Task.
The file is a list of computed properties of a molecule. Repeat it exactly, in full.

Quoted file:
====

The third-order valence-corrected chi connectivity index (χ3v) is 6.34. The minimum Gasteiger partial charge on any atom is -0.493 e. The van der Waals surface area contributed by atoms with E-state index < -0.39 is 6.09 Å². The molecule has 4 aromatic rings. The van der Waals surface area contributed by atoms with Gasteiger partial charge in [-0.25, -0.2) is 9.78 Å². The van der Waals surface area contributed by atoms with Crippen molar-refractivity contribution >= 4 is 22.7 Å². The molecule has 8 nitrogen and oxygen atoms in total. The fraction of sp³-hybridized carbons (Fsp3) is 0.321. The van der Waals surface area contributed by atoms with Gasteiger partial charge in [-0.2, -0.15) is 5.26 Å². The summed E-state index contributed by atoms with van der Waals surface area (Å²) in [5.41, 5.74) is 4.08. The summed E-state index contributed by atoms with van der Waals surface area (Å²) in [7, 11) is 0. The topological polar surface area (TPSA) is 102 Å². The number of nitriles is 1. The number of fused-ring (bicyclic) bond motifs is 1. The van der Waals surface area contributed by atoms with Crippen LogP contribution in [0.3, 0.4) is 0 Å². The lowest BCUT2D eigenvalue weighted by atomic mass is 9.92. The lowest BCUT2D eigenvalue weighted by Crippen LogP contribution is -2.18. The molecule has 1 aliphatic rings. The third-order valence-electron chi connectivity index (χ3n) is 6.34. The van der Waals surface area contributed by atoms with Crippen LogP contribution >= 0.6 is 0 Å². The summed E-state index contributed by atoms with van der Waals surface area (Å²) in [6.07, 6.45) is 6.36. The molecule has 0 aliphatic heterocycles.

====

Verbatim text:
The third-order valence-corrected chi connectivity index (χ3v) is 6.34. The minimum Gasteiger partial charge on any atom is -0.493 e. The van der Waals surface area contributed by atoms with E-state index < -0.39 is 6.09 Å². The molecule has 4 aromatic rings. The van der Waals surface area contributed by atoms with Gasteiger partial charge in [-0.25, -0.2) is 9.78 Å². The van der Waals surface area contributed by atoms with Crippen molar-refractivity contribution >= 4 is 22.7 Å². The molecule has 8 nitrogen and oxygen atoms in total. The fraction of sp³-hybridized carbons (Fsp3) is 0.321. The van der Waals surface area contributed by atoms with Gasteiger partial charge in [-0.2, -0.15) is 5.26 Å². The summed E-state index contributed by atoms with van der Waals surface area (Å²) in [5.41, 5.74) is 4.08. The summed E-state index contributed by atoms with van der Waals surface area (Å²) in [7, 11) is 0. The topological polar surface area (TPSA) is 102 Å². The number of nitriles is 1. The number of fused-ring (bicyclic) bond motifs is 1. The van der Waals surface area contributed by atoms with Crippen LogP contribution in [0.3, 0.4) is 0 Å². The lowest BCUT2D eigenvalue weighted by atomic mass is 9.92. The lowest BCUT2D eigenvalue weighted by Crippen LogP contribution is -2.18. The molecule has 1 aliphatic rings. The third-order valence-electron chi connectivity index (χ3n) is 6.34. The van der Waals surface area contributed by atoms with Crippen LogP contribution >= 0.6 is 0 Å². The summed E-state index contributed by atoms with van der Waals surface area (Å²) in [6.07, 6.45) is 6.36. The molecule has 0 aliphatic heterocycles.